These four scores comprise 2 A4 format scores for the
String Quartet and the Nocturne and Scherzo and Scherzo (both
for string quintet) and a slightly larger format for the score and
parts for the two quintets.
Introductory notes in each score come, with the highest
authority, from Michael Kennedy.
At the composer’s death in 1958 there was a wish that
these works of a young composer aged between 26 and 34 should not be
performed. They have lain in the British Library since that date. Now
the composer’s widow has agreed to their being made available. The works
have already been performed by the RCM Chamber Ensemble sat the British
Library Conference Centre on 20 February 2001. It is timely that these
scores were published at pretty well the same time as the issue of a
Hyperion double CD including these works. Without that set I would not
have been able to tell you much beyond praising the exemplary printing
quality and practical ‘lay-flat’ design of these scores.
Your expectations in the case of these chamber works
need to be tempered to reflect the fact that they are early works predating
Towards the Unknown Region and A Sea Symphony each of
which carries a whiff of Stanford and a larger helping of Parry.
My fearful expectations of a Brahmsian brew were misplaced
in the case of the Piano Quintet. In fact the music is cast in
a mould rather similar to Howells' piano quartet of some ten years later
- exultant and surging with romantic power. There is a Parryesque quality
here which I can best compare with that composer’s First Symphony (William
Boughton's long-vanished Nimbus recording represents the work best).
The quintet ends in confident understatement rather than romantic exclamation.
The earliest work is the String Quartet of
1898. Michael Kennedy has suggested similarities with Dvořák and
I would not disagree although I would add that there is a Mozartian
steadiness and dignity about the writing too. This piece offers a fascinating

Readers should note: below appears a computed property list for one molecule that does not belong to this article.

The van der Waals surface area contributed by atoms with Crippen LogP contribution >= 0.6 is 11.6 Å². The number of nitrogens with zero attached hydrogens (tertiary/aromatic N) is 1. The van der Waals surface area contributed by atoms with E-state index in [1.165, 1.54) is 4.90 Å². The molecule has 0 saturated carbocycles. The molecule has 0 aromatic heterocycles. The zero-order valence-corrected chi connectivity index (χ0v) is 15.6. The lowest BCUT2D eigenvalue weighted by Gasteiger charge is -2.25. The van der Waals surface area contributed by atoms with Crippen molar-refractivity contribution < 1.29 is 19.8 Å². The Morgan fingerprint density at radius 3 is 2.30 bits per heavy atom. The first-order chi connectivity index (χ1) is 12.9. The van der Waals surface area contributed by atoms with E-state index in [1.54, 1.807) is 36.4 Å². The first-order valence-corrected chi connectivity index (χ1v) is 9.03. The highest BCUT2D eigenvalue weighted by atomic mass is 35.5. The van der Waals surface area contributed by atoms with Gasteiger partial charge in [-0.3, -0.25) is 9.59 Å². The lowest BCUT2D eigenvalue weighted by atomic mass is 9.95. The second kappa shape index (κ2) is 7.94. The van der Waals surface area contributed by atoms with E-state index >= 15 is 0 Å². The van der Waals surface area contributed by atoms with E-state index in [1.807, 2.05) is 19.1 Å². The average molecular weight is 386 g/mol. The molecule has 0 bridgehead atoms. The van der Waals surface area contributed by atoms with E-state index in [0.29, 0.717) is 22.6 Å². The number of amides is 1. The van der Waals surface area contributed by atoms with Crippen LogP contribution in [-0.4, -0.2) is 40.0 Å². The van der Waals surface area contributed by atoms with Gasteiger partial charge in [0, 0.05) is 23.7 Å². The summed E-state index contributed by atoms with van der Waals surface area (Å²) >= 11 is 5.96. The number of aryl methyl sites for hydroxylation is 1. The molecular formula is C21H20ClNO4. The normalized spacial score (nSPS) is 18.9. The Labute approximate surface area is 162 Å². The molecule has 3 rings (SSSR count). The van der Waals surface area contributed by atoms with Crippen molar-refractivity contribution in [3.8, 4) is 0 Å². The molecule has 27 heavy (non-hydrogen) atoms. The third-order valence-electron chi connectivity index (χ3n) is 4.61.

insight but is by no means de rigueur for RVW partisans.
Brahmsian expectations or fears are soundly delivered
in the case of the D Major Quintet. This is a work that would
pair rather well with the Brahmsian delights of John Ireland's Sextet.
The wittily well-pointed Intermezzo is succeeded by the sentiment-heavy
Andantino and the flighty and flirtatious bustle of the finale.
The work ends with a regal flourish.
The 1904 Scherzo for string quintet seethes
with brusque energy counter-pointed by an appealingly Brahmsian second
subject - lilting and aristocratic. The bipartite Nocturne and Scherzo
is much more folk-inflected with a moving Nocturne that for
me carries hints Scandinavian nights. The Scherzo buzzes with Mendelssohnian
It is a feather in Faber Music’s cap that they have
secured the rights to publish these scores which often in equal measure
will delight as well as cast light on the early rise to maturity of
a composer of international standing. Easily recommendable to the composer’s
many enthusiasts world-wide.
Ralph Vaughan Williams: The Early Works
String Quartet in C minor (1898)
Score (0-571-52085-5) £8.95
Set of parts (0-571-52176-2) £16.96
Quintet in D major (1898)
for clarinet, horn, violin, cello and piano
Piano score and parts (0-571-51983-0) £24.95
Piano Quintet in C minor (1903)
for violin, viola, cello, double bass and piano
Piano score and parts (0-571-51953-9) £24.95
Nocturne and Scherzo (1906) with Scherzo (1904)
for string quintet ( violins, 2 violas and cello)
Score (0-571-51993-8) £8.95
Set of parts (0-571-52175-4) £16.95
Available from FM Distribution:
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